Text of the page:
The skills conscripts are expected to acquire dictate the time needed to train them well and, more importantly, train them safely. This in turn determines the length of full-time NS.


Training to such a high standard cannot be rushed. While technology can indeed be a force multiplier in allowing more to be done with fewer men, it can also be a double-edged sword as its complexity also demands more extensive training.
Technology-assisted training can mitigate this, but a learning curve still remains because of the technological sophistication of the equipment used. There are often multiple levels of instruction before overall proficiency is attained. Furthermore, these skills have to be applied in cooperation with others — within the unit, and the unit itself with others in a larger formation.

Acquiring group — in addition to individual — competency takes time. Rushing through the different phases of training may result in the boxes being ticked on paper but an ineffectively trained soldier, as well as unit, in reality.

Training also needs to be sequential and incremental for reasons of safety. Often a new experience unlike any other, military service can be emotionally and physically challenging. Assuming a soldier can transit seamlessly between roles without allowing sufficient time for the transition to take place can be dangerous.

Full-time NS is therefore intentionally incrementally structured, even if this requires more time. For example, the Physical Training Phase to help recruits meet the fitness standards of military service is almost as long as Basic Military Training itself.


While the SAF should investigate if there is any basis to the claim that NS training is excessively inefficient, a certain amount of inefficiency in NS might actually be desirable.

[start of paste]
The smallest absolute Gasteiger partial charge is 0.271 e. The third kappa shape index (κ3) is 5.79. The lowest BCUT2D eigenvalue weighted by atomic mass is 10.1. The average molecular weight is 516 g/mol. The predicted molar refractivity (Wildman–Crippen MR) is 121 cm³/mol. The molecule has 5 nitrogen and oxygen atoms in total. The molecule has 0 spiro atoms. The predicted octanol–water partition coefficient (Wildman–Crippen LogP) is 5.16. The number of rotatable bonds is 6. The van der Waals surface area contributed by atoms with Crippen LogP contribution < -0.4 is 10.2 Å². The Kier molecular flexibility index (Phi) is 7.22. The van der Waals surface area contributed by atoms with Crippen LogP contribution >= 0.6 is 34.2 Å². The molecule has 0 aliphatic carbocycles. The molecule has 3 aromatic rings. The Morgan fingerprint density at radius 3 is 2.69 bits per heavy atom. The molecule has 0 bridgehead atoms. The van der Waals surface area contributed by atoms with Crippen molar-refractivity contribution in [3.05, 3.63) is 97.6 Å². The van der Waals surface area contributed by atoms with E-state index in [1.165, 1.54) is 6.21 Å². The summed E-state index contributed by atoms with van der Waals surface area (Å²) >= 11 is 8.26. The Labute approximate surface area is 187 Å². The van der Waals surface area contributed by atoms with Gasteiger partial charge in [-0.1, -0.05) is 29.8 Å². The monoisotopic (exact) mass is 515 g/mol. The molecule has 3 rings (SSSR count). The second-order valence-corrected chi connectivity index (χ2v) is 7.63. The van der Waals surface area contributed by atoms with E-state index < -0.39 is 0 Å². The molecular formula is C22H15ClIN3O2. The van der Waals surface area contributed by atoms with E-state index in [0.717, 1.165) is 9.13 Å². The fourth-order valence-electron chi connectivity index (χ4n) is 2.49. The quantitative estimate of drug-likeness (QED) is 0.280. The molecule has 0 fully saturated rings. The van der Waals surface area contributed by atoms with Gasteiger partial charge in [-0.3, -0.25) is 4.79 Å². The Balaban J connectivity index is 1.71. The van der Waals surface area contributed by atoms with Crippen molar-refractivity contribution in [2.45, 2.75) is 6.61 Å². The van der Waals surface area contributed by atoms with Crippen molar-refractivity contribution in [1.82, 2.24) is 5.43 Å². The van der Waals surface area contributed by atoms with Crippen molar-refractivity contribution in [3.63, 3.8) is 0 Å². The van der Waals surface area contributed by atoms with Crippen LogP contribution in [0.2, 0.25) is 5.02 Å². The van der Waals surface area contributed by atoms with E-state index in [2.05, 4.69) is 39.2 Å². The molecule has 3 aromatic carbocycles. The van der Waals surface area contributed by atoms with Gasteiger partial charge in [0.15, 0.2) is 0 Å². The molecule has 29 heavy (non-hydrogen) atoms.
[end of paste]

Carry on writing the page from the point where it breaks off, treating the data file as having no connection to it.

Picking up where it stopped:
An apparent inefficient use of time can, perhaps somewhat counter-intuitively, provide opportunities for camaraderie to be built. Esprit de corps is developed through shared experiences; war or intense physical action typically comes to mind. But a common refrain heard, at least since the World War I, is that war, and by extension military service, is actually mainly boredom punctuated by brief moments of sheer terror.

This reality of military service suggests unit cohesion is not generally built during the intensity of action, for this is limited — but in the boredom of daily routine when soldiers interact and bond with one another while engaged in the mundane, or while awaiting orders.

Arguably, it is precisely because men are not busy with demanding tasks that they can afford the time and attention to actually get to know one another at a deeper level. These “wasteful” pockets of time also allow individuals to decompress during the intensity of training.

The value of periods of idle time must be appreciated. What may appear to be a waste of time may not actually be so.

The regularity of calls for full-time NS to be shortened suggests their supporting arguments and assumptions have not been adequately addressed. Engaging them is important because ensuring that there is common agreement on — or at the very least, understanding of — why full-time NS cannot be shorter is crucial to securing commitment to it.

It is crucial that this discussion acknowledges the practical objectives of NS and the constraints it faces in achieving them. Until Singapore’s defence policy changes — an important but separate issue for discussion — the length of full-time NS will always be guided by these practical considerations.


Ho Shu Huang is a MPhil/PhD candidate with the Department of War Studies, King’s College London. He is currently on study leave from the Institute of Defence and Strategic Studies, S Rajaratnam School of International Studies, Nanyang Technological University.